Elliot Shin Oblander

Elliot Shin Oblander
Class Year
Areas of Interest

Elliot Shin Oblander first became interested in marketing after taking Peter Fader’s course “Applied Probability Models in Marketing” as an undergraduate at the Wharton School of the University of Pennsylvania. “This course first taught me to think about modeling individual-level behavior and inspired me to take doctoral-level courses in statistics and economics for the remainder of my undergraduate career. I decided to pursue my PhD in Marketing where I can continue conducting research on modeling consumers’ preferences and decisions.”

Oblander chose Columbia Business School’s PhD program because it offers a great research environment and tight-knit community. “Within my department, the faculty are very accessible to students and are happy to engage in research with students even from their first year. Faculty in other departments are also very welcoming to marketing students and I have had the great opportunity to get primary training in econometrics and machine learning.”

Oblander found the curriculum to be rigorous, especially in the first year, but also learned substantially from it – both in terms of breadth and depth. “The comprehensive coursework allows for broad exploration of the field of marketing, while still allowing us flexibility to get training and work with faculty in economics, statistics, and computer science. I have very broad interests, and Columbia’s large and research-active marketing faculty provided me with the option to explore a variety of research areas. I now have much better awareness of different research areas within marketing, and have also greatly expanded my methodological toolkit.”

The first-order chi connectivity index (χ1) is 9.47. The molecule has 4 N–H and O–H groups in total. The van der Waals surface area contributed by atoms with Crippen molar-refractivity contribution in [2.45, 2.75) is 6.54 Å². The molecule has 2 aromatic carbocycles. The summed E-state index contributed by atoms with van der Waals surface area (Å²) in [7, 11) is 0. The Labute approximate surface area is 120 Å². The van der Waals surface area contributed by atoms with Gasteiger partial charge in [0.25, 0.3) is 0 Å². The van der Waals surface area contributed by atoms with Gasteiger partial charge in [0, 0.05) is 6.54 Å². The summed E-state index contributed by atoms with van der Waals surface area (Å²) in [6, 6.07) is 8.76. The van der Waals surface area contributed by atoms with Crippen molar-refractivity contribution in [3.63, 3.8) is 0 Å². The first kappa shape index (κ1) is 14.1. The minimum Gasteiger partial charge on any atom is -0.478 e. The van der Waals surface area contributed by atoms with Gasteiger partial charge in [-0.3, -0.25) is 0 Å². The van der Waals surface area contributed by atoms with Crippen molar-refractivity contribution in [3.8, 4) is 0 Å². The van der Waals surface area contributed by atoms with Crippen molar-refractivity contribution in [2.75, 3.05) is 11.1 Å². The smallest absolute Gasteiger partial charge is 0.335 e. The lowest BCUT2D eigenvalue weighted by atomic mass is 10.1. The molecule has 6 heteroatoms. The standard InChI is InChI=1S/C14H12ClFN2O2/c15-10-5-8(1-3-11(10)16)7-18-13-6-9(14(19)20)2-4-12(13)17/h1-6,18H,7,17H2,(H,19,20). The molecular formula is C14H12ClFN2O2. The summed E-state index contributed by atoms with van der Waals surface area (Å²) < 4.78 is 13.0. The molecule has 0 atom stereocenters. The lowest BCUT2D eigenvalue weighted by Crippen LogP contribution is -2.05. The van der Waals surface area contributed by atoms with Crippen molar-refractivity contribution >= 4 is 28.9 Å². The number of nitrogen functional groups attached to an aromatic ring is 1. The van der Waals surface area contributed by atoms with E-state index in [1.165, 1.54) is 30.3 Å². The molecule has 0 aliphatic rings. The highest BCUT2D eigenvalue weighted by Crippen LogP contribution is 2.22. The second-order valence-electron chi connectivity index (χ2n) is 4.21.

One of Oblander’s favorite courses is “Computational Models in Perception and Choice,” taught by Michael Woodford in the Economics Department. “This course has taught me a whole new perspective on quantitative models of decision making and has challenged me to think more deeply about the implications of standard assumptions in economic modeling.”

At Columbia, Oblander is exploring a number of different research areas but is particularly interested in exploring the intersection of econometrics and causal inference with machine learning methods. “Modern machine learning methods have increased our capacity to handle complex, unstructured data to extract interpretable features. I am exploring research that takes such methods beyond descriptive interpretation and incorporates unstructured data into econometric models. My hope is that this fusion of methodological approaches can help us answer new questions about how consumers make decisions based on complex information obtained through channels like online review content and customer service interactions.”

After completing the PhD program, Oblander intends to become a professor. “I plan to stay in marketing as my academic field, but am interested in collaborating with researchers in economics and other disciplines. The openness of Columbia’s faculty, both in my department and beyond, to work with a relatively junior PhD student has allowed me to jumpstart my research career and foster connections, allowing me to bounce around research ideas that I can pursue in the future.”